The above example lets advertisers know that landing pages are an essential part of a promotion. If they are not using landing pages, then they are not doing everything they could be to maximize ROI and may begin to feel a desire to start using them. The description field contains a call for them to act on this desire. “Find out how” may not be the most original CTA but the subject speaks to a common desire for advertisers.

5. Account for timing and relevance

The Search Terms report can provide insight about a user’s stage in the buying cycle. Separate the queries that resemble long-term research from queries that indicate immediate need. Queries that include phrases such as, “how do I” or that look for comparisons might take longer to convert than queries including a phrase like, “near me.” Craft different ad copy and landing page content to satisfy these desires.

You should also separate mobile ad copy from desktop copy since users of different devices generally search with different intent. Mobile and desktop ads simply have different line spacing as well, so the same ad may look different on given devices:

This picture shows marketers how Google text ads appear on different devices and how to write better ad copy for all devices.

If your product involves a long buying cycle, attempt to engage potential customers at every step of their journey with ad copy crafted for each specific step. Research from Cornell Hospitality Quarterly indicates that assisting clicks from ads that are not the final step in a buyer journey are consistently undervalued by single-click attribution models. This means that you receive value from every brand interaction with a potential customer, not just the first or last interactions.

Elements of high quality text ads

A solid understanding of conceptual and thematic considerations provides a strong foundation for crafting text ads. With this foundation, you can build out the specific and technical aspects of your text ads. Seek to include the following as thoroughly as possible.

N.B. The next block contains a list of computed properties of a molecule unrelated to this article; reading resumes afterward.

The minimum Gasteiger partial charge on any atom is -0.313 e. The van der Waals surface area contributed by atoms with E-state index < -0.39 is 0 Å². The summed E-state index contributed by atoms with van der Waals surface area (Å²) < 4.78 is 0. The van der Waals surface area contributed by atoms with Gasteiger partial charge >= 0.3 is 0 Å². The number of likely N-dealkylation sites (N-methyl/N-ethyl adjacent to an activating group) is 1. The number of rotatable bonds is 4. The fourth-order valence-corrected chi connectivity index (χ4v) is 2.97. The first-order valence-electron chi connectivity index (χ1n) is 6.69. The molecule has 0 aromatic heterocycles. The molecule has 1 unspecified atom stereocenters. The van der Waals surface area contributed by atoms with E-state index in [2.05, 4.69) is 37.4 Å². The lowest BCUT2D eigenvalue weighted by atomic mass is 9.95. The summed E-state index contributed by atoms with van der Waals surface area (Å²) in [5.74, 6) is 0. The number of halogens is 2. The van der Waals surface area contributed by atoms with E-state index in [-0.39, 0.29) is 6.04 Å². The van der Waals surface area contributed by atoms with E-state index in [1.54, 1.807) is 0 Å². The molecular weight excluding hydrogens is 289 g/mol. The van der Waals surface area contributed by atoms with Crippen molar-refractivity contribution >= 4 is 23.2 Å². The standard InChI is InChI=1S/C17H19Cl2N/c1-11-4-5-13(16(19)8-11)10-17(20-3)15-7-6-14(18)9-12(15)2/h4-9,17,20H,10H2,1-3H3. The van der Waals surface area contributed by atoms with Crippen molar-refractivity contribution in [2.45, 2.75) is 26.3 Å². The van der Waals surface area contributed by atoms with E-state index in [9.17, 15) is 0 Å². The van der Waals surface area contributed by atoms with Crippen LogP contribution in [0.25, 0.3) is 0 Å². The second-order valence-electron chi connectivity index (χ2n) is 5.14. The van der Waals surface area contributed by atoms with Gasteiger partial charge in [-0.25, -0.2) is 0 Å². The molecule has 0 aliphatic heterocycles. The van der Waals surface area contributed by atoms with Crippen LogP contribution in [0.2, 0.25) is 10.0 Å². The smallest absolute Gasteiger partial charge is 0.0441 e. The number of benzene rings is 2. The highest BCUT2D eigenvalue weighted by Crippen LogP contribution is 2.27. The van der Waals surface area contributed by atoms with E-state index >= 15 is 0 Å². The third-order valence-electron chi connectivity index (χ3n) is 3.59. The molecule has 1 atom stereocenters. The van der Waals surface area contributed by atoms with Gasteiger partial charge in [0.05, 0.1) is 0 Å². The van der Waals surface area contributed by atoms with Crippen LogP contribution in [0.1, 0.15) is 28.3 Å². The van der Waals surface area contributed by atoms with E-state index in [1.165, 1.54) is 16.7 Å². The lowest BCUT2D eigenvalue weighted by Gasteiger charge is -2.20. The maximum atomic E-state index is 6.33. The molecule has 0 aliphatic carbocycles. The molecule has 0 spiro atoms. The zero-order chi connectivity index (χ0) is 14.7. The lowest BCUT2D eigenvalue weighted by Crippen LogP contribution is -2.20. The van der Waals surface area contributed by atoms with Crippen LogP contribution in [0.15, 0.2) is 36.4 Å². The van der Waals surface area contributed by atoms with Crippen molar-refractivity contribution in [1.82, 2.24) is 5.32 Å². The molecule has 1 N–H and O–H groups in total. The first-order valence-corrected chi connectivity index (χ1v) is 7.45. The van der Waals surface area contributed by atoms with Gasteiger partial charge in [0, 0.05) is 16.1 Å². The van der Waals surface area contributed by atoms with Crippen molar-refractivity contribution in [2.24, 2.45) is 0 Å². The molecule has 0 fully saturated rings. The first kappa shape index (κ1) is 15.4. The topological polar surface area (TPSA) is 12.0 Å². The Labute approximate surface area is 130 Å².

Practical components of text ads:

Also, make use of the space expanded text ads give you. With AdWords and Bing you get two 30-character headlines, two 15-character URL path modifiers, and an 80-character description field. You can tell a fairly persuasive story with that space. This is your canvas:

This picture shows marketers the text fields in AdWords and the specifications required to write better ad copy.

Try using your first headline to establish your brand and the value you can provide a user. Google recommends including your brand name in your headline to increase CTR and brand recall. They also claim that using title case in your headline increases CTR. In the second headline, you can use a call-to-action that incorporates the value you established in the first headline.

This picture shows Autopilot's Google text ad and how it uses their brand name, title case, and speaks to the prospect's problem to click-through.

The above Autopilot ad anticipates the desire of every marketer: Higher growth at a lower spend. It follows up on that desire with a CTA that calls for them to “convert leads” which translates to growth. They use title case and include the brand name as well. The ad extensions add unique information and more context to the ad.

Try to provide a complete, coherent thought in the description field. You have plenty of ad extensions available to list features and individual attributes, so use the description field for communication and persuasion rather than for calling out items.

Researchers from University of South Australia found elements with a positive effect on CTR were “brand, value puffery, and price.” Elements that lowered CTR included promotions and questions within the ad.

Optimize and improve your ad copy

Test multiple versions of your Google text ads. Personal conversations with Google Representatives indicate that Conversion Optimizer works best when an ad group includes three or more text ads.

You can use labels with your text ad tests to aggregate results of ad elements across different ad groups. For instance, you can test the same headline in several different ad groups to see if it outperforms the existing baseline in each ad group.

It’s also recommended that you limit tests to individual, specific elements. Focus tests on headlines before description text since headlines are more prominent. Finally, do not duplicate ad text in your ad extensions or those ad extensions will likely not serve alongside the duplicated ad text.

Make your ad copy pay off

Once you’ve written persuasive ad copy that clearly demonstrates value and makes search users want to engage with your product, make sure you provide an incentive to convert post-click with relevant, optimized landing page.